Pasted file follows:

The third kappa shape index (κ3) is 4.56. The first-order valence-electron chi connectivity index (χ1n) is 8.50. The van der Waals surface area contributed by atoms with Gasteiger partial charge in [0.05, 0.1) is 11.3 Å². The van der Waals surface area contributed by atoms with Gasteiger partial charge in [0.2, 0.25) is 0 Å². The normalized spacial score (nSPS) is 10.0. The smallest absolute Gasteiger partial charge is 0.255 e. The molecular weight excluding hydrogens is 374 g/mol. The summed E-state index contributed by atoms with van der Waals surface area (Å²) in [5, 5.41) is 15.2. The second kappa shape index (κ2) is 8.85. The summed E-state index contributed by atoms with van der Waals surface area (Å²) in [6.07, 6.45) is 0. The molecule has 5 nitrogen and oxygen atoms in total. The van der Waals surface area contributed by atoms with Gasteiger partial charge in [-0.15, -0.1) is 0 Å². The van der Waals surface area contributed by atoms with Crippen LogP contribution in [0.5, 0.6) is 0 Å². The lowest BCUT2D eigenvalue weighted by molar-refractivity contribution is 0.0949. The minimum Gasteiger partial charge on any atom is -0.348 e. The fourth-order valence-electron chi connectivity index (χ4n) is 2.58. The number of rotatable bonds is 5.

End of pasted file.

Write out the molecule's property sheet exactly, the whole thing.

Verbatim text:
The third kappa shape index (κ3) is 4.56. The first-order valence-electron chi connectivity index (χ1n) is 8.50. The van der Waals surface area contributed by atoms with Gasteiger partial charge in [0.05, 0.1) is 11.3 Å². The van der Waals surface area contributed by atoms with Gasteiger partial charge in [0.2, 0.25) is 0 Å². The normalized spacial score (nSPS) is 10.0. The smallest absolute Gasteiger partial charge is 0.255 e. The molecular weight excluding hydrogens is 374 g/mol. The summed E-state index contributed by atoms with van der Waals surface area (Å²) in [5, 5.41) is 15.2. The second kappa shape index (κ2) is 8.85. The summed E-state index contributed by atoms with van der Waals surface area (Å²) in [6.07, 6.45) is 0. The molecule has 5 nitrogen and oxygen atoms in total. The van der Waals surface area contributed by atoms with Gasteiger partial charge in [-0.15, -0.1) is 0 Å². The van der Waals surface area contributed by atoms with Crippen LogP contribution in [0.5, 0.6) is 0 Å². The lowest BCUT2D eigenvalue weighted by molar-refractivity contribution is 0.0949. The minimum Gasteiger partial charge on any atom is -0.348 e. The fourth-order valence-electron chi connectivity index (χ4n) is 2.58. The number of rotatable bonds is 5.